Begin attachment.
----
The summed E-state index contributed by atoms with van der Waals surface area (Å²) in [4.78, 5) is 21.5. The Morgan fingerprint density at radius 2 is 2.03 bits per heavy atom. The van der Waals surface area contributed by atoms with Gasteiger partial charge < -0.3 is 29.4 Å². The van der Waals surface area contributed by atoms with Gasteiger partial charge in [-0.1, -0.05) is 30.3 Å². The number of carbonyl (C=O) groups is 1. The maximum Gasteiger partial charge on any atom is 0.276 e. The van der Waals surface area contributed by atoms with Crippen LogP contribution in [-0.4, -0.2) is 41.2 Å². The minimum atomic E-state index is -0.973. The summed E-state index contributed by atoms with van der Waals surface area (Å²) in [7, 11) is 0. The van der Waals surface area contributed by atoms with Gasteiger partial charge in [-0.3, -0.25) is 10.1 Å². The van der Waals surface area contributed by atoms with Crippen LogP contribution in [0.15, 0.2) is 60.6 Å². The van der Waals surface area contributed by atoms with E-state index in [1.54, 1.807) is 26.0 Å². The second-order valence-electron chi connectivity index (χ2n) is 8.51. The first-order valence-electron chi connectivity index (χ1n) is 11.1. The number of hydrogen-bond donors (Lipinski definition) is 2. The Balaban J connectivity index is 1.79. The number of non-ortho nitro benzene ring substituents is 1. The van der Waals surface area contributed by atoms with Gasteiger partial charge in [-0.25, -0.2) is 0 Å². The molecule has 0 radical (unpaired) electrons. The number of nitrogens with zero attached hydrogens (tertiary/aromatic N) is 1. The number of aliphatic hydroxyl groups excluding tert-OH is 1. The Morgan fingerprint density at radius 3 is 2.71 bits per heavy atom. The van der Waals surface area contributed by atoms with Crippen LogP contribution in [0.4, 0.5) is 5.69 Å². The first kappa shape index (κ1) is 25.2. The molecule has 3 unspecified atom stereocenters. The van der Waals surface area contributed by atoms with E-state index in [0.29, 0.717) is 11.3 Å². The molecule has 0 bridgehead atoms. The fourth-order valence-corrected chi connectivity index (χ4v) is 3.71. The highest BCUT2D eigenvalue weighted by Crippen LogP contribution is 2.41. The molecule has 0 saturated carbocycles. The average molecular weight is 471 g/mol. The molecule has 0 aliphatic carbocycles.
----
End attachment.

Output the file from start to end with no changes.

The summed E-state index contributed by atoms with van der Waals surface area (Å²) in [4.78, 5) is 21.5. The Morgan fingerprint density at radius 2 is 2.03 bits per heavy atom. The van der Waals surface area contributed by atoms with Gasteiger partial charge < -0.3 is 29.4 Å². The van der Waals surface area contributed by atoms with Gasteiger partial charge in [-0.1, -0.05) is 30.3 Å². The number of carbonyl (C=O) groups is 1. The maximum Gasteiger partial charge on any atom is 0.276 e. The van der Waals surface area contributed by atoms with Crippen LogP contribution in [-0.4, -0.2) is 41.2 Å². The minimum atomic E-state index is -0.973. The summed E-state index contributed by atoms with van der Waals surface area (Å²) in [7, 11) is 0. The van der Waals surface area contributed by atoms with Gasteiger partial charge in [-0.3, -0.25) is 10.1 Å². The van der Waals surface area contributed by atoms with Crippen LogP contribution in [0.15, 0.2) is 60.6 Å². The van der Waals surface area contributed by atoms with E-state index in [1.54, 1.807) is 26.0 Å². The second-order valence-electron chi connectivity index (χ2n) is 8.51. The first-order valence-electron chi connectivity index (χ1n) is 11.1. The number of hydrogen-bond donors (Lipinski definition) is 2. The Balaban J connectivity index is 1.79. The number of non-ortho nitro benzene ring substituents is 1. The van der Waals surface area contributed by atoms with Gasteiger partial charge in [-0.25, -0.2) is 0 Å². The molecule has 0 radical (unpaired) electrons. The number of nitrogens with zero attached hydrogens (tertiary/aromatic N) is 1. The number of aliphatic hydroxyl groups excluding tert-OH is 1. The Morgan fingerprint density at radius 3 is 2.71 bits per heavy atom. The van der Waals surface area contributed by atoms with Crippen LogP contribution in [0.4, 0.5) is 5.69 Å². The first kappa shape index (κ1) is 25.2. The molecule has 3 unspecified atom stereocenters. The van der Waals surface area contributed by atoms with E-state index in [0.29, 0.717) is 11.3 Å². The molecule has 0 bridgehead atoms. The fourth-order valence-corrected chi connectivity index (χ4v) is 3.71. The highest BCUT2D eigenvalue weighted by Crippen LogP contribution is 2.41. The molecule has 0 saturated carbocycles. The average molecular weight is 471 g/mol. The molecule has 0 aliphatic carbocycles.